Researchers discover new target for potential leukaemia therapy

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A team of Dana-Farber Cancer Institute investigators discovered that a subset of myeloid and lymphoid leukaemia’s depend on a molecular complex called PI3Kgamma for survival.

The study provides both mechanistic and preclinical evidence supporting the rapid initiation of clinical trials for patients with acute myeloid leukaemia (AML) to test an existing medicine that inhibits the complex, called eganelisib, both alone and in combination with the most used AML chemotherapy, cytarabine.

The study was published in Nature.

“Given what we’ve observed, we can move very quickly to take these medicines, which appear to be safe and well tolerated, to patients with AML,” says principal investigator Andrew Lane, MD, PhD, a clinician-scientist in the Adult Leukemia Program at Dana-Farber. “We are planning clinical trials to start hopefullywithin the next year.”


Treatment for AML has advanced in the last decade, but most patients ultimately relapse after treatment.

Therapies that target AML-related mutations have provided options for subsets of patients, though the cancer eventually evolves to evade the therapy.

The Dana-Farber team took a different approach to searching for therapeutic targets. Rather than focusing on mutations, first author Qingyu Luo, MD, PhD, a research fellow in Lane’s lab, used genome wide CRISPR interference to search for genes that AML cells rely on to grow.

He found a promising hit. A subset of leukaemia cells relied on a gene called PI3KR5 to survive. That gene produces an important portion of the PI3Kgamma complex.

This hit was attractive in part because the PI3Kgamma complex had been studied before, though not in AML. In addition, a medicine already existed to inhibit it. This drug, eganelisib, has been tested in trials for certain solid tumours to enhance cancer immunotherapy.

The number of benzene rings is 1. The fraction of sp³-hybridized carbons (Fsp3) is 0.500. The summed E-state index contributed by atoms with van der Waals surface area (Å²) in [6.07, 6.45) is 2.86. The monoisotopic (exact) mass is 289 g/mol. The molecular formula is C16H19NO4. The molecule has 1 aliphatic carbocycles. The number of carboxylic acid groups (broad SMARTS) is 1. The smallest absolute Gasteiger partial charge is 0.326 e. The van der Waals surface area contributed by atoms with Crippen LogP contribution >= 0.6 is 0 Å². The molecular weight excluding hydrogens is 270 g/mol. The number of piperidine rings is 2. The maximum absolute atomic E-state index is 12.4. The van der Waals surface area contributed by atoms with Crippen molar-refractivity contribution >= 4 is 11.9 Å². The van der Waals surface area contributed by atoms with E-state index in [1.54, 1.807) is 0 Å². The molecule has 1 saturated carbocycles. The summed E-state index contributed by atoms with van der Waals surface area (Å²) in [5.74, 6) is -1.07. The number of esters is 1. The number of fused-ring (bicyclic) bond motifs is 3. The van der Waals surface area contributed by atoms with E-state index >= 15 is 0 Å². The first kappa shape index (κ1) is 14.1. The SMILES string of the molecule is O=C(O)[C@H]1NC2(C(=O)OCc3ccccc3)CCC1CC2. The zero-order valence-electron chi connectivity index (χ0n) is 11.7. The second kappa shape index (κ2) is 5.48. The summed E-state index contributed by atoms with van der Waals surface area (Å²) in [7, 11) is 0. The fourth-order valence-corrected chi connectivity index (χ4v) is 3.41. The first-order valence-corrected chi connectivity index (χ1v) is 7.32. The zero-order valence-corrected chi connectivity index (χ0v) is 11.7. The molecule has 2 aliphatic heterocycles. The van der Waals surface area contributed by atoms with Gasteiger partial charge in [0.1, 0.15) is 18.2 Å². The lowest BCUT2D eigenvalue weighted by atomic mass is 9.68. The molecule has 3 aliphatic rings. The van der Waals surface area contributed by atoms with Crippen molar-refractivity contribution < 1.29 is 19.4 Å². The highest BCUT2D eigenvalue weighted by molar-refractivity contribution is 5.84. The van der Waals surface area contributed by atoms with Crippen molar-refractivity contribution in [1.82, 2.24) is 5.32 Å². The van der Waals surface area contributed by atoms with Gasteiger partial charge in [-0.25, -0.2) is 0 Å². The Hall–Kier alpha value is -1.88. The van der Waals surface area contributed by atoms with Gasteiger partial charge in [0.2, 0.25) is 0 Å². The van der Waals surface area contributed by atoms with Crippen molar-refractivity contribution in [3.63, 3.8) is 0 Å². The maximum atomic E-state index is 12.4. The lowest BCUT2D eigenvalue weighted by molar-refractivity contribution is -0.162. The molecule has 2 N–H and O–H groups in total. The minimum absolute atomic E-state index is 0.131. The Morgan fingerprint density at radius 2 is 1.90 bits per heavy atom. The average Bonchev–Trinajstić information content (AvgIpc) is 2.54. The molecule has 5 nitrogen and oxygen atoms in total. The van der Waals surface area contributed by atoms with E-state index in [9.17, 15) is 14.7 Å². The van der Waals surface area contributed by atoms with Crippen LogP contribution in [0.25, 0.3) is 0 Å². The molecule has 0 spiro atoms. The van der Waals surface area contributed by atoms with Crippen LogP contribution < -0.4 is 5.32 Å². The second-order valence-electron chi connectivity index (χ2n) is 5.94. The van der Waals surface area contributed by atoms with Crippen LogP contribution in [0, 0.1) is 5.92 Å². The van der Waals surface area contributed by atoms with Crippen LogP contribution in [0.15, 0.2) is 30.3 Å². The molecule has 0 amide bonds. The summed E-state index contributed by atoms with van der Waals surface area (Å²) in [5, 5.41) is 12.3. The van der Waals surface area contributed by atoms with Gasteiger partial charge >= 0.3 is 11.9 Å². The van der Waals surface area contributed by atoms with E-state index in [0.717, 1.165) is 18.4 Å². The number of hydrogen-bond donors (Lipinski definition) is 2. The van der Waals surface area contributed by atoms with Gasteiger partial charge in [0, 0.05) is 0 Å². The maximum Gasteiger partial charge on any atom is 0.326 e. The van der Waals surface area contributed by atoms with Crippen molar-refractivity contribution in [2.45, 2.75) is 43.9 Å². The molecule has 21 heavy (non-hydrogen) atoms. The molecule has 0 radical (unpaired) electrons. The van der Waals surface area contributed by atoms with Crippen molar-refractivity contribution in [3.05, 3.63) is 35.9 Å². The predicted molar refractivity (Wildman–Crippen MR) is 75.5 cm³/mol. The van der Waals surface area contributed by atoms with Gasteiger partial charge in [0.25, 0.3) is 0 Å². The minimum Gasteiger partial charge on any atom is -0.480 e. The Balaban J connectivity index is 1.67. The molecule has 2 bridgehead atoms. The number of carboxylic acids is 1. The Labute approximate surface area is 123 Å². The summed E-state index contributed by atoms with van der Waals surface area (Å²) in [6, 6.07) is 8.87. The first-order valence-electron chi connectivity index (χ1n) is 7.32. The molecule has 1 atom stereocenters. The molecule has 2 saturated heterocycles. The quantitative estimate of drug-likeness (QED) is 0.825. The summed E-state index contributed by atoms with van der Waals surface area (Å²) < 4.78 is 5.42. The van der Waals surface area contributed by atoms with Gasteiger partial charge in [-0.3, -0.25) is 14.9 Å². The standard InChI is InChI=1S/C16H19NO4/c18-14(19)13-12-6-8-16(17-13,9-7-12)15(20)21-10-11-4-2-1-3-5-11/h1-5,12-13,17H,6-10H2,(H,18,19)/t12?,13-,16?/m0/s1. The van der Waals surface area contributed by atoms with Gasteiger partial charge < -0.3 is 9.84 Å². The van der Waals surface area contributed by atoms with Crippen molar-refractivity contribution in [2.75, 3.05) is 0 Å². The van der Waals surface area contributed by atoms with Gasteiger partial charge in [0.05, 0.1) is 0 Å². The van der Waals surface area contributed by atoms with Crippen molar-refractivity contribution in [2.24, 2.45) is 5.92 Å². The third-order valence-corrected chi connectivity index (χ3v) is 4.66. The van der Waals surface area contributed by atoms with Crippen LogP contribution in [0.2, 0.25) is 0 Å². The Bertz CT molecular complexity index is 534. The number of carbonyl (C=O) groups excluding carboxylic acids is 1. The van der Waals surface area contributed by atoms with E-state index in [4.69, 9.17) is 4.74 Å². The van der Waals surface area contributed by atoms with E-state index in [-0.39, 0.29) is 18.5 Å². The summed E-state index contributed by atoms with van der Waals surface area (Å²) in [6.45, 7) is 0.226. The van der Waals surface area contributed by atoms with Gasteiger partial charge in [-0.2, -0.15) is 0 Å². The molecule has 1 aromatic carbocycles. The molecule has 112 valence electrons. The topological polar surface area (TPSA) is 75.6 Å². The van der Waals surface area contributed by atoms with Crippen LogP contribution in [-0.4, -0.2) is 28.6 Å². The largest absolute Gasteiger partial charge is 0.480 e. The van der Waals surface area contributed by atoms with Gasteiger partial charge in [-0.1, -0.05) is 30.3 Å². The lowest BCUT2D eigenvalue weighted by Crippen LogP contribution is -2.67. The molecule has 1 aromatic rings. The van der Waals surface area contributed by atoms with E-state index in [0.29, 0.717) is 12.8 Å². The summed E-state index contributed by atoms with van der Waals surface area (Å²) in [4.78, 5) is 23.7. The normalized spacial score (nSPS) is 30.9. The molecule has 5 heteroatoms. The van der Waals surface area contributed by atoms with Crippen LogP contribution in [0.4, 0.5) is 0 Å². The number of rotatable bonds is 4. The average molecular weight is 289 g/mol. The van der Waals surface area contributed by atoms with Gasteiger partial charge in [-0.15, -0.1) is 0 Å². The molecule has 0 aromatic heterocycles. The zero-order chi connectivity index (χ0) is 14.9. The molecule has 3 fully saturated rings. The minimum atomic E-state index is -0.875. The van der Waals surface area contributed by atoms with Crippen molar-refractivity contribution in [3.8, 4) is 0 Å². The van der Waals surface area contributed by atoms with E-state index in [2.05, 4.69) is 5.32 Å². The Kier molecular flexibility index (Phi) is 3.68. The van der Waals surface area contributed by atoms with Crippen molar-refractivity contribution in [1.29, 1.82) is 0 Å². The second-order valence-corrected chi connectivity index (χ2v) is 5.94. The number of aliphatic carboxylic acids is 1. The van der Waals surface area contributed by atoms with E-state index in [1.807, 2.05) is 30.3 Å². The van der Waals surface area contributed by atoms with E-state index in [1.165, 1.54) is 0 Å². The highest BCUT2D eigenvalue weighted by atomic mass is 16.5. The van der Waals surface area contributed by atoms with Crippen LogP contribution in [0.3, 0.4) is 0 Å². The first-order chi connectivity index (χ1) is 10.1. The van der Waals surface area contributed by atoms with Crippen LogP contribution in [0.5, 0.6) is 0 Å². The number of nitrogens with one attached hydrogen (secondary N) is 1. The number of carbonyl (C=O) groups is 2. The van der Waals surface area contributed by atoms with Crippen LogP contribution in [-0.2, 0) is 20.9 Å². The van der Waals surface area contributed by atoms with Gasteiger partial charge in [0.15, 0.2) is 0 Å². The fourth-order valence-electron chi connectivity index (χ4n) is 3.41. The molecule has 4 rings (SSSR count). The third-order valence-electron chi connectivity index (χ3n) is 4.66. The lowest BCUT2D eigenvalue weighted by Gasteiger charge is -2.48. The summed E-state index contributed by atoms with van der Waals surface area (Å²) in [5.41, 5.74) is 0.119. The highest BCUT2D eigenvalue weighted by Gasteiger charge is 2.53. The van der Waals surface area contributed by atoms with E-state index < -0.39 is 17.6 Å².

What Luo and Lane had found, however, was a completely different mechanism of action in which the drug might work directly on leukaemia cells to stop their growth.

To validate this hypothesis, the team treated animal models harbouring patient-derived leukaemia xenografts with eganelisib. They found that the leukaemia xenografts predicted to be highly dependent on PI3Kgamma shrank, and the animal models survived longer when treated with eganelisib.

Looking at The Cancer Genome Atlas Data (TCGA), the team found that patients with AML predicted to be sensitive to eganelisib don’t do as well in terms of survival on existing therapies compared to those with negative biomarkers. This finding suggests that this patient group, which can be identified by high levels of PI3KR5 expression, has a need for new medicines and could potentially benefit from treatment with eganelisib.

“This is a drug that is ready to be tested in patients with AML,” says Lane. “It’s already been used in clinical trials for many patients with solid tumours.”

Luo, who initiated this research to improve existing therapies for AML, also treated animal models of leukaemia with cytarabine alone and with eganelisib plus cytarabine. The team found that those treated with a combination of eganelisib and cytarabine survived longer than those treated with cytarabine alone, regardless of the leukaemia’s sensitivity to PI3Kgamma inhibition alone.

The observations suggested that the two medicines worked synergistically. Luo investigated and found that PI3Kgamma, when inhibited, also results in the suppression of a leukaemia cell metabolic process called oxidative phosphorylation (OXPHOS). Leukaemia cells depend on OXPHOS for energy, and suppression of OXPHOS can result in their demise.

Luo also discovered that leukaemia cells that survive standard treatment with cytarabine tend to be more dependent on PI3Kgamma than they were prior to treatment. These surviving leukaemia cells – which are the cause of AML relapse – could be vulnerable to combination therapy with eganelisib and cytarabine.

“We want synergy, where two drugs mesh with each other,” says Luo. “Through inhibition of PI3Kgamma, eganelisib has this downstream effect of suppressing an energy pathway important in AML relapse.”

The team is now focused on designing clinical trials for patients.

“This study provides the scientific rationale for a clinical application and also helps us understand where the discoveries apply to the needs of our patients,” says Lane. “Dana-Farber is one of the unique places where you can go from molecular biology in the lab to testing in models based on patient samples and then to rapidly initiating a clinical trial on the basis of this science.”

Source: Dana-Farber Cancer Institute


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